As explained by the Prime Minister in a speech at ANU, 28 May 2010, the Australian Government will now be relying on the the Attorney General's Department "Computer Emergency Response Team Australia" (CERT Australia) for cyber security information and advice, both the government agencies and the public.
The Australian Government previously helped fund the not-for-profit, non-government AusCERT based at the University of Queensland.
The ability of CERT Australia to provide authoritative advice is unproven and its ability to provide independent advice unclear. This change therefore represents a high risk strategy for protecting Australia's cyber infrastructure.
AusCERT advised that some government services, such as the National Information Technology Alert Service and National IT Incident Reporting Scheme, would be discontinued in February 29010.
However, some services funded by government agencies, such as Stay Smart Online Alert Service, funded by the Department of Broadband, Communications and the Digital Economy, would continue.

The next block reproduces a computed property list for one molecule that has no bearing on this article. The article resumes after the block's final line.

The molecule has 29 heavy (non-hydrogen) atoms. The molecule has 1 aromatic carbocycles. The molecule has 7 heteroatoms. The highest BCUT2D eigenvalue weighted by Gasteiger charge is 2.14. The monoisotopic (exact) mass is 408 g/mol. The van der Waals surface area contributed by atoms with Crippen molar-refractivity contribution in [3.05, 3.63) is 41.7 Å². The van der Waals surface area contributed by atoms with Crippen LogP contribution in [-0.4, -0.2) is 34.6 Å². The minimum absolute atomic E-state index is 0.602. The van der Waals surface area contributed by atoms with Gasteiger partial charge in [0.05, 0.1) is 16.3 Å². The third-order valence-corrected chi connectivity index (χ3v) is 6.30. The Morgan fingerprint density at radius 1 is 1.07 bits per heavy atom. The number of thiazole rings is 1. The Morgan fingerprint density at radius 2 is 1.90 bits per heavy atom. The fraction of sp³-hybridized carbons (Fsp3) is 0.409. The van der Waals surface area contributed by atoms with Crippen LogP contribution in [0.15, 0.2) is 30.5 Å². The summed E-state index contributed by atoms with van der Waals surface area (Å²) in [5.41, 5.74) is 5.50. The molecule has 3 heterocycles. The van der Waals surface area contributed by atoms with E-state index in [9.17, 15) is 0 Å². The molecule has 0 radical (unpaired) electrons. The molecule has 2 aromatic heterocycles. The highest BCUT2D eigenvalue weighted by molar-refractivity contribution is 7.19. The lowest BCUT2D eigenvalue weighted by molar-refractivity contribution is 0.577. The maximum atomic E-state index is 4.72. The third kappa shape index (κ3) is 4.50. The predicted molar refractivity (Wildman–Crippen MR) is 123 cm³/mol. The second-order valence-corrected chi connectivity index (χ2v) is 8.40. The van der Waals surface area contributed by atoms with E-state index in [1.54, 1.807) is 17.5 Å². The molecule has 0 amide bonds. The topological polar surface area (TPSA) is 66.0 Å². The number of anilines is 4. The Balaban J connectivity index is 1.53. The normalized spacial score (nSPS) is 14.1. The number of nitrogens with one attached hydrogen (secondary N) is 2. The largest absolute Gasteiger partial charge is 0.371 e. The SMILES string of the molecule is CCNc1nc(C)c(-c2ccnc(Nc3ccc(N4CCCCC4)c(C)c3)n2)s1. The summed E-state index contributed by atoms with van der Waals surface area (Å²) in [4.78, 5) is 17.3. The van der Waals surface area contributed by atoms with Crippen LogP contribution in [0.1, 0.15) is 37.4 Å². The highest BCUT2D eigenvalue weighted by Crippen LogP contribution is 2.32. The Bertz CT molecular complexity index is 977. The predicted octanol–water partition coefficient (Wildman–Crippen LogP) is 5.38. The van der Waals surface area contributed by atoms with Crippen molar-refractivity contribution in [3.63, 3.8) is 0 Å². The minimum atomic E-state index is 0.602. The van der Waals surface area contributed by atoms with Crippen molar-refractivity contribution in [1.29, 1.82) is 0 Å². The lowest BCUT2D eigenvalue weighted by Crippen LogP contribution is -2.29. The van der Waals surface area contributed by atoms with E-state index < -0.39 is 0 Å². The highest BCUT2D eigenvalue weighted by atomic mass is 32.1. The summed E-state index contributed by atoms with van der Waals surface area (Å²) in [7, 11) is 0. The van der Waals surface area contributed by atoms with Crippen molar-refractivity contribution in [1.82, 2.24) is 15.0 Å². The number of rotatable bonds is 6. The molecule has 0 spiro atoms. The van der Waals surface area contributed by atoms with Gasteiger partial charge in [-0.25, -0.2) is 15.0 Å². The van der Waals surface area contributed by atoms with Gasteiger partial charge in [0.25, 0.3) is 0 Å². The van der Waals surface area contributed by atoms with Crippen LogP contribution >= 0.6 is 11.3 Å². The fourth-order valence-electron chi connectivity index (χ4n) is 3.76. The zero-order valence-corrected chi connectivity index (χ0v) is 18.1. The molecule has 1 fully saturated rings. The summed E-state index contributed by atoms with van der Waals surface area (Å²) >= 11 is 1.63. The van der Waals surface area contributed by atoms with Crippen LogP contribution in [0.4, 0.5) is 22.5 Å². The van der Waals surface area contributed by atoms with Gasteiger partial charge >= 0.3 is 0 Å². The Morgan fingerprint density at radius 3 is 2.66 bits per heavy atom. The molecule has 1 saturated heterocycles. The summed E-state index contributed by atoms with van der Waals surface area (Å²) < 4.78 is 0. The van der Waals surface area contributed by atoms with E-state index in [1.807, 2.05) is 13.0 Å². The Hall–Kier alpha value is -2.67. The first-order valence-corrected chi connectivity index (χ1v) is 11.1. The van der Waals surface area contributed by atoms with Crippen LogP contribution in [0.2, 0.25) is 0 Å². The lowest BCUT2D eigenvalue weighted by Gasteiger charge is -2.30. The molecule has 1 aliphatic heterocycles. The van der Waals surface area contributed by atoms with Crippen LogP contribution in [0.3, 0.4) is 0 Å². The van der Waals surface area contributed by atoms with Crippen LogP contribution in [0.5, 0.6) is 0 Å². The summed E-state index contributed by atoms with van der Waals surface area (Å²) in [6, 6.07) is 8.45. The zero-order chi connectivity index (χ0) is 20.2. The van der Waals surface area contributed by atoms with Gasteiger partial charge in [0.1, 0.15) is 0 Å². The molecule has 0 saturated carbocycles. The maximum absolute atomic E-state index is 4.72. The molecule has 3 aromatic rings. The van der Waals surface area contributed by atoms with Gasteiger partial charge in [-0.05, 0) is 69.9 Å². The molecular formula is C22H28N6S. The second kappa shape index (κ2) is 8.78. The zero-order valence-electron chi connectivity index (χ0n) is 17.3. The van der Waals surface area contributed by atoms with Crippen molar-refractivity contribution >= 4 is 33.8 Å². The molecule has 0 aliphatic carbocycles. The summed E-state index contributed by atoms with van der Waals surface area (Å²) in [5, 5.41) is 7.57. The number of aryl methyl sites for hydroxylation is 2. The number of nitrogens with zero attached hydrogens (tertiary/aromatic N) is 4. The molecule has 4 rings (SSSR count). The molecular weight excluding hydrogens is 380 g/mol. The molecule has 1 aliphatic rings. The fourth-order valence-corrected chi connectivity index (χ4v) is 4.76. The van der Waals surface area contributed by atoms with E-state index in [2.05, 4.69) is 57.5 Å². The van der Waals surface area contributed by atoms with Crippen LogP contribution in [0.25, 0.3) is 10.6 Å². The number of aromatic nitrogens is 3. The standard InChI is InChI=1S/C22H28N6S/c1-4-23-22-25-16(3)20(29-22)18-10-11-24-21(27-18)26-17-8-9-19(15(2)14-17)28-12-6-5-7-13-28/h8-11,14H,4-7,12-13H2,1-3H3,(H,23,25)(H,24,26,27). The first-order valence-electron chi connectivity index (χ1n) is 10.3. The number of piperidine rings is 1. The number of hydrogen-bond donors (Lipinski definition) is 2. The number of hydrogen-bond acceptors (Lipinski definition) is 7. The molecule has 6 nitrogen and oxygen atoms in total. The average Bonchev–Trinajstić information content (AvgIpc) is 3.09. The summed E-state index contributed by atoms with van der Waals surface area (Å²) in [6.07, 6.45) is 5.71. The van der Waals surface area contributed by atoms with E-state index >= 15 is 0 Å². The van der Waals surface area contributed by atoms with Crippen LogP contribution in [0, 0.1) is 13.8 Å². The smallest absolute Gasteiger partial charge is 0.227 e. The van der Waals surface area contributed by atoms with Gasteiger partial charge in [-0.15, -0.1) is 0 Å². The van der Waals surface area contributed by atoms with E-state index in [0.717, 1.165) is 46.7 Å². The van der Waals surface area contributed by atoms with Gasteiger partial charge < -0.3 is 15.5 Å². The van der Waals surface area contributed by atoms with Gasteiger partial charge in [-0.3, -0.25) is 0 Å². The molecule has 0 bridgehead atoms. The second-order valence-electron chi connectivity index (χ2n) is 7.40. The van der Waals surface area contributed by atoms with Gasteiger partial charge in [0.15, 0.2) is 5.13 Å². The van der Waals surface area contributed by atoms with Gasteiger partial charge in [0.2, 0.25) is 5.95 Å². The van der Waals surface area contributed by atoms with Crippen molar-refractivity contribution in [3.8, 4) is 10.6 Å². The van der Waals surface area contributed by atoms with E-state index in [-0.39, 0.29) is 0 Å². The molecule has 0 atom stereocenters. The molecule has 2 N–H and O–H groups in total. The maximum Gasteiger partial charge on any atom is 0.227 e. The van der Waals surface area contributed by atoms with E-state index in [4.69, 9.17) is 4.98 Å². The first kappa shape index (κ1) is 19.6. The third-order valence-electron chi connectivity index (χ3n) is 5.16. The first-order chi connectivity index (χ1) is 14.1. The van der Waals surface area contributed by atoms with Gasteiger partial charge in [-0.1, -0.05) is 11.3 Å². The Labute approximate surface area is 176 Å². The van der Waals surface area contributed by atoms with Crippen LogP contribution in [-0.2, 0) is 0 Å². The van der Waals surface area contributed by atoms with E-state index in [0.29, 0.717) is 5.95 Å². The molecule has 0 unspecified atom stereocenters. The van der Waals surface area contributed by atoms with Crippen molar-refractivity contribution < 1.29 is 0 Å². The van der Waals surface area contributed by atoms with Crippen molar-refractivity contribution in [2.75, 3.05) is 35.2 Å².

AusCERT intends to continue to offer subscription services to non-government and government organisations.
According to a media report, federal agencies using their own service will result in a loss to AusCERT of $250,000 in annual subscriptions.
However, an IT professional managing operations at a medium to large federal government agency is likely to feel it is prudent to pay for an AusCERT subscription, even though they can get free advice from the government CERT Australia. In the event of a major security breech resulting in loss of life, economic loss or sensitive information loss, the individuals involved may have to explain to a court why they failed to take sufficient steps to protect the public. That a non-expert told them they did not need independent IT security advice, even if that person is the Prime Minister, would not make a strong defence.